Set your camera to manual focus. Prefocus the shot to what’s in your composition, like buildings or trees. Lightning shots are more interesting when the viewer can get a sense of reference instead of just lightning bolts in the sky. If you don’t prefocus, your camera will hunt for something to focus on when you press the shutter button and it won’t find anything because you’re shooting in the dark.

Shutter, Aperture and ISO
Set your ISO to 100, next set the shutter speed. I find that anything between 15-30 seconds is good, anything over 30 seconds will increase noise in your photo. Let’s say you opted for 15 seconds, you will now need to adjust the aperture to expose for the environment. Use the metering in your camera. When shooting lightning storms, you don’t have to worry about depth of field because of the distance between your camera and the subject (buildings, trees, and lightning bolts). If you open your lens up all the way and the image is still underexposed, increase the shutter speed to 30 seconds. If it’s still underexposed, increase the ISO to 200. There will be many different combination, mix and match to see what works but use the outline above as a basis.

Post Processing
Chances are you’re not going to get one shot that’s perfect. Good news about shooting on a tripod, is that you can composite the lightning bolts together into one single image. Select the images that you like and combine them in Photoshop. Use the layer masks to reveal the bolts that you like.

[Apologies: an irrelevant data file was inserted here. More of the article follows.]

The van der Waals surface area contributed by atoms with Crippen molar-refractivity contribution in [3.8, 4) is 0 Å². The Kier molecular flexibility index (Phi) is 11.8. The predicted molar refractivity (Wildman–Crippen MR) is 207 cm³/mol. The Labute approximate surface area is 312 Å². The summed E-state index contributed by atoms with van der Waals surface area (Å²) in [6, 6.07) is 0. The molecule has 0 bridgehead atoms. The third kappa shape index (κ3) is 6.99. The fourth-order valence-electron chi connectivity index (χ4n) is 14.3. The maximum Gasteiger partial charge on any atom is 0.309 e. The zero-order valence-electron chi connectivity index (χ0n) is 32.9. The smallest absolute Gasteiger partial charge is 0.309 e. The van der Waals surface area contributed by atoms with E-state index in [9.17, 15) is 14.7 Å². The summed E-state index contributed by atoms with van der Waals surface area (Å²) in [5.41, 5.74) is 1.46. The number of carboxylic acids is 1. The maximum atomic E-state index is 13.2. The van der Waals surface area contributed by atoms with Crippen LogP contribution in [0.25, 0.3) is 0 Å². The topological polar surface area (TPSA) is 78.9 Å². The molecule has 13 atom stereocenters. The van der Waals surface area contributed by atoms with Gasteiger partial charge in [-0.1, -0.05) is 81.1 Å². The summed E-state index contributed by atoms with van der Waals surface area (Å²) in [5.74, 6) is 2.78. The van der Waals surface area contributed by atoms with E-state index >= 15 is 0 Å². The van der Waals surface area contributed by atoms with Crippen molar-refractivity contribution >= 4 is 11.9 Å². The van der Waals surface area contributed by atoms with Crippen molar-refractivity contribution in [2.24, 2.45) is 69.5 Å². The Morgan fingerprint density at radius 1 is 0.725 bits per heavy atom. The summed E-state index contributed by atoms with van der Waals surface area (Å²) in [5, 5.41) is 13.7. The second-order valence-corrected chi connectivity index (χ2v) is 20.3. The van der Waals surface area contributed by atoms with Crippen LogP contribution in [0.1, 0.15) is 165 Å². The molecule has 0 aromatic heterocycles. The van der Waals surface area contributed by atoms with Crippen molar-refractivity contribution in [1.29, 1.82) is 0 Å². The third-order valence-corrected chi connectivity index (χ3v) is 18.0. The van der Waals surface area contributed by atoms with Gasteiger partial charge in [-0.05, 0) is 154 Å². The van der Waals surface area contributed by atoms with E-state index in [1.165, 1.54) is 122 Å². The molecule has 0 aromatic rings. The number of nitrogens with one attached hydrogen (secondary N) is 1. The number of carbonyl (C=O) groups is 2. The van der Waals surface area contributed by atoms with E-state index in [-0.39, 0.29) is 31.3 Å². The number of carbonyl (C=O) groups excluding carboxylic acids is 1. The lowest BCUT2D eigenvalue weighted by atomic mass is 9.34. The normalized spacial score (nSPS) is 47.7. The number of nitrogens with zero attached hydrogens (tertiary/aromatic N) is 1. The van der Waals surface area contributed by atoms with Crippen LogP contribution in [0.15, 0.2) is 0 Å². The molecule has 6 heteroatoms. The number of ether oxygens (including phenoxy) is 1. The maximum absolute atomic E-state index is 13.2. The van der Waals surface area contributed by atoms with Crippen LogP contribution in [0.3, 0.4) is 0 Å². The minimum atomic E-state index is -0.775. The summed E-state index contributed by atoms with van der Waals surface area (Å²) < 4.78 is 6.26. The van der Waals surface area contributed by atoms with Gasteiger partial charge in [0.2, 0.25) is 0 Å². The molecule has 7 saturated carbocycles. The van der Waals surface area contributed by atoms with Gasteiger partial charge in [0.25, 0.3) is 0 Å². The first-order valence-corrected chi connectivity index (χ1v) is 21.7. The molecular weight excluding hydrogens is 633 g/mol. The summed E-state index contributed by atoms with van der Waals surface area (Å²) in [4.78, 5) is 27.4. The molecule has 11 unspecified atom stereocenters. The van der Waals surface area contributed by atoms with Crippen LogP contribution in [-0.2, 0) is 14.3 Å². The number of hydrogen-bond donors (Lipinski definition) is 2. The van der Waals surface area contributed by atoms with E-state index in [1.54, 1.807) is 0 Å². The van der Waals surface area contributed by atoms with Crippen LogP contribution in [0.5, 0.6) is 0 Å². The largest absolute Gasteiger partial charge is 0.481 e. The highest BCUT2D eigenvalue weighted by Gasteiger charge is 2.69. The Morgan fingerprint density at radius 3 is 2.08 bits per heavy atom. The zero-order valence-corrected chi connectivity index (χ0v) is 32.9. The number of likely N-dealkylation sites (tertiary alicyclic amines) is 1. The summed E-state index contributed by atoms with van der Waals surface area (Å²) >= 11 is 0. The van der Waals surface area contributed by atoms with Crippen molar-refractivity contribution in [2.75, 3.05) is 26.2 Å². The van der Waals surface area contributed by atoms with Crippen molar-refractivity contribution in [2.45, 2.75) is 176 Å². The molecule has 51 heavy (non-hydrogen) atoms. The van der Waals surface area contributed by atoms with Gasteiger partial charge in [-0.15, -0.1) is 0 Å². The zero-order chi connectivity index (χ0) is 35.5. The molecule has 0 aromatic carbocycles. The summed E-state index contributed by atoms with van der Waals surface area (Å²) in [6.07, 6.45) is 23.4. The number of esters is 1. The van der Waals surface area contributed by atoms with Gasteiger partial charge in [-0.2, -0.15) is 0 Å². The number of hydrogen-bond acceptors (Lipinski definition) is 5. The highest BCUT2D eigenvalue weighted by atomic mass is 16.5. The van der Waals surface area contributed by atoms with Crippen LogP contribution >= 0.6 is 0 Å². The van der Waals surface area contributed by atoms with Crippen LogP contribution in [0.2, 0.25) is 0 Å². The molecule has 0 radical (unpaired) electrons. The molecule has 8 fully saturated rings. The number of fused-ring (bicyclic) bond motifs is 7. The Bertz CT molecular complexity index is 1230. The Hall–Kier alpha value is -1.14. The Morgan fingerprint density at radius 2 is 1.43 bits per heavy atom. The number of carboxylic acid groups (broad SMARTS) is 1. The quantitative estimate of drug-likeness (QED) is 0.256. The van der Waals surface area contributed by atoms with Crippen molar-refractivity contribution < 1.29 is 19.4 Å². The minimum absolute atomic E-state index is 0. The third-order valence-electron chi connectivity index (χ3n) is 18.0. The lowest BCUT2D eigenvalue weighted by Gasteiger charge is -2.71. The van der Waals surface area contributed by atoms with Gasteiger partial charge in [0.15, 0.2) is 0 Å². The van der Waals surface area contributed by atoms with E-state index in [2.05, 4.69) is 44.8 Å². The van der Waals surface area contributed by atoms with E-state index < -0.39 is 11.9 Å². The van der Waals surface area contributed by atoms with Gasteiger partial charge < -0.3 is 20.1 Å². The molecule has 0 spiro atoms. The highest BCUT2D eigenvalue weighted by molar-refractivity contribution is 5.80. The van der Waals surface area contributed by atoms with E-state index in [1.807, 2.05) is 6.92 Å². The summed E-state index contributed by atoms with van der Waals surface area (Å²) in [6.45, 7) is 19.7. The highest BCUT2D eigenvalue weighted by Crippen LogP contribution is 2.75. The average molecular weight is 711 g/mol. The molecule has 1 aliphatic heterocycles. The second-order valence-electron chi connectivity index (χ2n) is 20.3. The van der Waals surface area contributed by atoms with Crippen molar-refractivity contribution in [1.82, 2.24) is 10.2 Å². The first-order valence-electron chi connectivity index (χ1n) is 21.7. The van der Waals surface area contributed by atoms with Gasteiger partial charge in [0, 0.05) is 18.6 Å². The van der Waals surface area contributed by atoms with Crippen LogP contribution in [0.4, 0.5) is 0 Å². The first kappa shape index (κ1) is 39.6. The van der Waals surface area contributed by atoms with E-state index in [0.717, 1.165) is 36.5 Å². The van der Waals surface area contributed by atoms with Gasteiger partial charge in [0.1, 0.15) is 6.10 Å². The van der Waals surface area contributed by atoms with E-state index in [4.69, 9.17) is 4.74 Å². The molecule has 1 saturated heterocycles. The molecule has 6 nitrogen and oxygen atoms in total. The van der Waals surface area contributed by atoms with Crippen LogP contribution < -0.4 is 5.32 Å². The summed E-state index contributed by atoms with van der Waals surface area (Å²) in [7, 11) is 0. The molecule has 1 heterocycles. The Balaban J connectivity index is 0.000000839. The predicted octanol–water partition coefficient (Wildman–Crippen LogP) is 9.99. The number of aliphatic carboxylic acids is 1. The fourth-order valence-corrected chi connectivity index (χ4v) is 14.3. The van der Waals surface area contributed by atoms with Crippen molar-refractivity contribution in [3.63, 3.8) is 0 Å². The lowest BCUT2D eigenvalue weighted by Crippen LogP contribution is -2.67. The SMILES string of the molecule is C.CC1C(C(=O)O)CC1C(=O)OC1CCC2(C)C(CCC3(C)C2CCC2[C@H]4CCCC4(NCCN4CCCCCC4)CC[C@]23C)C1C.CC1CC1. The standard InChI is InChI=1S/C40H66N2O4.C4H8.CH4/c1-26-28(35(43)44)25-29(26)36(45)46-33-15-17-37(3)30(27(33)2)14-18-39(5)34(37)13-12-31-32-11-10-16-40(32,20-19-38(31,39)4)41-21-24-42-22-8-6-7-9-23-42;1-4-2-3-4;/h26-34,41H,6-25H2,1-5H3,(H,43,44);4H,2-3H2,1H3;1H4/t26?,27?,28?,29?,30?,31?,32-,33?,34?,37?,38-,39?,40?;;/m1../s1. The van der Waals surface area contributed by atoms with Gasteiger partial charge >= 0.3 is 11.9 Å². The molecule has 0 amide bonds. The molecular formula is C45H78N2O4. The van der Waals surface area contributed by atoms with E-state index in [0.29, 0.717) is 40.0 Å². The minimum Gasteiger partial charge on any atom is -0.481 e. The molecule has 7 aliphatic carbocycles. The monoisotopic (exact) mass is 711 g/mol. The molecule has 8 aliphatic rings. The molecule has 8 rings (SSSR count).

Have fun and don’t get struck by lightning!

How to Take Great Runway Fashion Photos

It’s the start of Fashion Week again and you just got the assignment to shoot your very first runway fashion show, but you’re freaking out because you’ve never done it before! What if all the images turn out blurry? What if the model’s eyes are closed? What if the clothes don’t look good in the photos? What if I have exposure problems? What if I miss the “shot”? Well that’s how I felt when I got my assignment to shoot at New York Fashion Week. I’m here to help you get the shot you need with confidence, so you can deliver quality runway images.